Facebook Might Be Slammed With An Antitrust Suit As Soon As Next Week

Facebook Might Be Slammed With An Antitrust Suit As Soon As Next Week
Photo: Olivier Douliery, Getty Images

A coalition of 40 different U.S. states — spearheaded by New York Attorney General Letitia James — have plans to file an antitrust suit against Facebook in the coming week, sources told Reuters on Wednesday.

Reuters’s sources wouldn’t name any of the other states involved in the impending case, and much about the scope of the potential lawsuit remains unknown. What’s clear is that will be part of an emerging pattern of enforcement against Facebook from all sides. Aside from the state-led suit, the FTC’s the agency is “moving closer” to potentially filing its own antitrust suit against the company, sources told the New York Times back in Octover. It would be the next step in the FTC’s sprawling investigation of the company, which this past summer brought in CEO Mark Zuckerberg to testify about his company’s practices alongside those of his fellow antitrust-y company peers. On top of that, the DOJ is reportedly spearheading its own antitrust probe into the company, alongside an ongoing investigation from members of the House Judiciary Subcommittee on Antitrust.

Back in September of last year, New York Attorney General Letitia James announced the start of a multistate probe into Facebook that involved the state AGs from Colorado, Florida, Iowa, Nebraska, North Carolina, Ohio, Tennessee, and DC. A month later, The Washington Post reported that 46 attorneys general from across the country had joined the probe — all of whom, as James said in a statement at the time, are “concerned that Facebook may have put consumer data at risk, reduced the quality of consumers’ choices, and increased the price of advertising.” Right now, it’s unclear whether the allegedly impending suit is related to this particular investigation.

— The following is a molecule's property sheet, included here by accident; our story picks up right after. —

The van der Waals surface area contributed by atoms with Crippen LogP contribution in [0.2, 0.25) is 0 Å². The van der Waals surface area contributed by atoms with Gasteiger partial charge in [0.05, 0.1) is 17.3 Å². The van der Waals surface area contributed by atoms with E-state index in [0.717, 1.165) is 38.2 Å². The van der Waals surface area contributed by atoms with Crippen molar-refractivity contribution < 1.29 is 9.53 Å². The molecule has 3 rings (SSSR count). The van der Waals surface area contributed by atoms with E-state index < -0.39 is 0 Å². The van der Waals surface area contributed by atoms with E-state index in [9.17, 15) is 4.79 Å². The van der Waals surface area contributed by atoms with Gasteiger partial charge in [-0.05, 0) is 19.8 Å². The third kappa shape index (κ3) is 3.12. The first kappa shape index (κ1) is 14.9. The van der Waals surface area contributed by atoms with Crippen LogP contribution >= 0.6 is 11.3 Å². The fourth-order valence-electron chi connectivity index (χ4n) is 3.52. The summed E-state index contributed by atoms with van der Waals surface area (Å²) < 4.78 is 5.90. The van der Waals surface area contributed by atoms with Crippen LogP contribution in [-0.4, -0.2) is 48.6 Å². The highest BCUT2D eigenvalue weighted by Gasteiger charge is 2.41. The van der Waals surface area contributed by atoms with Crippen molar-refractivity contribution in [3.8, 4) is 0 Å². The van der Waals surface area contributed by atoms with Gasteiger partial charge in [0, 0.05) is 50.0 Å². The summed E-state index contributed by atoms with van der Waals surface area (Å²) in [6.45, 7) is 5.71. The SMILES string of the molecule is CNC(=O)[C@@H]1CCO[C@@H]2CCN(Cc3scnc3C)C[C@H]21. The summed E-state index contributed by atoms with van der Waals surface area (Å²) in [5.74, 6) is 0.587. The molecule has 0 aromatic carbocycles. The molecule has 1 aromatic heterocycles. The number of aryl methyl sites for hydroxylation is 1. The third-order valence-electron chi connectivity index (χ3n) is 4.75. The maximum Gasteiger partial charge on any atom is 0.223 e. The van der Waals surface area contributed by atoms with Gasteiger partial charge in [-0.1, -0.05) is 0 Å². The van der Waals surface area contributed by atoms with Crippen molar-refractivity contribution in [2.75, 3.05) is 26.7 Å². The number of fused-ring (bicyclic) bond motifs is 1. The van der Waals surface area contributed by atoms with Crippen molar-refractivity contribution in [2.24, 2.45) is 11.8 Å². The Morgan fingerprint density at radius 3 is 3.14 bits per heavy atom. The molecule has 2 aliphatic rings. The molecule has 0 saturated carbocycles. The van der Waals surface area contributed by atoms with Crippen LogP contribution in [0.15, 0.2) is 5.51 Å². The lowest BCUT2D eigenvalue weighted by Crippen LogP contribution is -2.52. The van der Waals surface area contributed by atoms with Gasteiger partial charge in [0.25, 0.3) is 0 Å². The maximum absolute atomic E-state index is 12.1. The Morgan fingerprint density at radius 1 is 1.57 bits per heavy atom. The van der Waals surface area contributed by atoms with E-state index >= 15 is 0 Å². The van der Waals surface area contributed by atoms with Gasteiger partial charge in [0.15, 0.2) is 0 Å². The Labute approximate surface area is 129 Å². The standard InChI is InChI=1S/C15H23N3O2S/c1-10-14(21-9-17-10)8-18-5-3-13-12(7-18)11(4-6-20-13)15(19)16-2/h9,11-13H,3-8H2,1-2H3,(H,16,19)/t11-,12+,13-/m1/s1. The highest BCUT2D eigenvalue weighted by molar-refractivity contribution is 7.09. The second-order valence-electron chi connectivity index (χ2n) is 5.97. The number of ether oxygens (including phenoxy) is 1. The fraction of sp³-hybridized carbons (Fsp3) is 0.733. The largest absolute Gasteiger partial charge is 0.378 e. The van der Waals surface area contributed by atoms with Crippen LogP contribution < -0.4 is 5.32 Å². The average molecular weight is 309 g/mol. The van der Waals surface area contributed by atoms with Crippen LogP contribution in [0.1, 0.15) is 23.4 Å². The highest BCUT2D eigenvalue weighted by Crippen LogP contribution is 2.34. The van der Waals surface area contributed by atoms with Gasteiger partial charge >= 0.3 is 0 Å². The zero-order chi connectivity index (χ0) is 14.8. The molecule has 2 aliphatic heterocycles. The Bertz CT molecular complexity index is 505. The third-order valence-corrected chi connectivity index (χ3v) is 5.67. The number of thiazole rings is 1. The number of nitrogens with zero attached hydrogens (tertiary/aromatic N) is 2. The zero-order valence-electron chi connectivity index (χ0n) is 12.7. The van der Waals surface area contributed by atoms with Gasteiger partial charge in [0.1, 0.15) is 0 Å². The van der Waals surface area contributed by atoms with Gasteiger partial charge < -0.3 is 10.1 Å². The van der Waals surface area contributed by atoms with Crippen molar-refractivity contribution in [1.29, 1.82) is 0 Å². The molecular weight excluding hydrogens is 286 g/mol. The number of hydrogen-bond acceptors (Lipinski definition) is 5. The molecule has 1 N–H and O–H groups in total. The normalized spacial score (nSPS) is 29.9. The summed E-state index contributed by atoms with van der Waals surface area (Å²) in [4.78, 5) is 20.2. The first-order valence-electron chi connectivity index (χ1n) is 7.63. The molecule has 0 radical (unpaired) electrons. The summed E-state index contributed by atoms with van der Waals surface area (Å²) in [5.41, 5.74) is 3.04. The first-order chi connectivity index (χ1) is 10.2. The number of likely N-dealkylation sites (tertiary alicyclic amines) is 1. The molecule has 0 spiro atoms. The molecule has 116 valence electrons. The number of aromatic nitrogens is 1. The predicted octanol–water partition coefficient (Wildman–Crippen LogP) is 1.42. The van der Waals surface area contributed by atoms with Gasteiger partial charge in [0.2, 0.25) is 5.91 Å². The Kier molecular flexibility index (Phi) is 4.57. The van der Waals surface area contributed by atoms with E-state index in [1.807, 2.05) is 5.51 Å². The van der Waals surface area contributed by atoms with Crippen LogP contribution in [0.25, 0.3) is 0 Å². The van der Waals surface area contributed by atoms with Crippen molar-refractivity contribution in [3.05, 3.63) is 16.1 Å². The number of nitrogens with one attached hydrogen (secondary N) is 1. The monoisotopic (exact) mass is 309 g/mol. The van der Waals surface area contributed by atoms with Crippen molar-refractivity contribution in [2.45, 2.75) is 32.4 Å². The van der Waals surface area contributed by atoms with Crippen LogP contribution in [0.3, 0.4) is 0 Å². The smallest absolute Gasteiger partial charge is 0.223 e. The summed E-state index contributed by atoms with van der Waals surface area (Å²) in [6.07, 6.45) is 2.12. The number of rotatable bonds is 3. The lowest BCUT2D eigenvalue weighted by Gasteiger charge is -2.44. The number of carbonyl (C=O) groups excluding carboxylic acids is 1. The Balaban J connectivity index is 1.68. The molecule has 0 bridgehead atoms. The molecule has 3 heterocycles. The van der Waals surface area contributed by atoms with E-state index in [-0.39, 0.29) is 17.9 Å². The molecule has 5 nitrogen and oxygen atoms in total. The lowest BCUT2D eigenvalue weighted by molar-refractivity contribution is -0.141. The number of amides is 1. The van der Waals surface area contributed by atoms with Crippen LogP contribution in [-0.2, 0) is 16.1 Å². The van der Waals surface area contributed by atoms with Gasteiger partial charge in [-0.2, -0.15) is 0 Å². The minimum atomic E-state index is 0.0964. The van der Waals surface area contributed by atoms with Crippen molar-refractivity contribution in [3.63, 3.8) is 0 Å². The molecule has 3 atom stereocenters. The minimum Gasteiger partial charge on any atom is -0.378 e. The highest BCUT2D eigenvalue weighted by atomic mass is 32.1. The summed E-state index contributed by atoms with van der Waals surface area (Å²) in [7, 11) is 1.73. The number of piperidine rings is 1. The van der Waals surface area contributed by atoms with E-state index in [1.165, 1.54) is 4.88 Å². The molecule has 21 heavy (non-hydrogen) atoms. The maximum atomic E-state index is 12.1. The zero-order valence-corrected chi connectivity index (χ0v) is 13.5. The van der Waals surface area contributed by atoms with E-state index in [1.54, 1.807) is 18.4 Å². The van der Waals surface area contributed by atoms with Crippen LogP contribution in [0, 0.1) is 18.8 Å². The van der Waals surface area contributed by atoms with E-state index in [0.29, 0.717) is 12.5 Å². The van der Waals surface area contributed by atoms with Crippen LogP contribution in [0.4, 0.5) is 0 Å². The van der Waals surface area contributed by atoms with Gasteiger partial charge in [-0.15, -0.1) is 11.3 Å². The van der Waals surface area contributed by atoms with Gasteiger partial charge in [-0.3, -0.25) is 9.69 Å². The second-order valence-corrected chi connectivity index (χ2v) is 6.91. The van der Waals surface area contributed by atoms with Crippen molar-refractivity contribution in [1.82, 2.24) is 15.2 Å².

There are a number of avenues this impending lawsuit alleged in Reuters might take, with the advertising front being the one most likely to hurt the tech giant. From Facebook’s own account, close to 99% of its multi-billion dollar cash flow comes advertisers clamoring to get their product seen across one of Facebook’s properties. Advertisers do this because they know Facebook, is, to some degree, inescapable. In its earnings call from this past quarter, the company reported over 1.8 billion users logging onto its platforms per day. Just like its fellow ad giant Google, Facebook has the appeal of reaching a seemingly infinite stream of eyeballs — and all for a relatively decent price — which makes it nearly impossible for advertisers to leave, even if they might want to.

Overtime, this means Facebook’s put itself in a prime position to take a bigger and bigger slice of the incredibly lucrative digital ad market. It’s likely that those profits are going to keep pouring in — this week analysts from the media investment company GroupM estimated that this was the first year where more than half of every ad budget will be spent on a digital medium, rather than say, on TV, in a newspaper or magazine, or on a physical billboard. And those that are spending money on digital are typically spending money on Facebook: GroupM reported that Facebook is primed to rake in close to a quarter — 23% — of the roughly 110.1 billion dollars spent on digital ads this year. To put that into context, only Google (29.8%) and Amazon (10.2%) even come close to being anything that Facebook could remotely call a “competitor” — the fourth biggest ad earner, Microsoft, didn’t even scrape 4%. 

The few competitors that Facebook actually has right now — like TikTok and Snapchat — hold their own no only because of their frankly bonkers popularity, but because they have some kind of ad software that advertisers know delivers results they can’t get anywhere else. Even still, both pale in comparison to Facebook in terms of revenue, users, and resources on hand.

Another avenue of attack that’s been hinted at so far in other proceedings has been nailing Facebook for its habit of acquiring or undermining smaller companies that could potentially grow into legitimate competitors. We won’t know how these states might proceed until their lawsuit becomes public.

We’ve reached out to Facebook and the office of Leticia James for comment on this alleged lawsuit and will update if we hear back.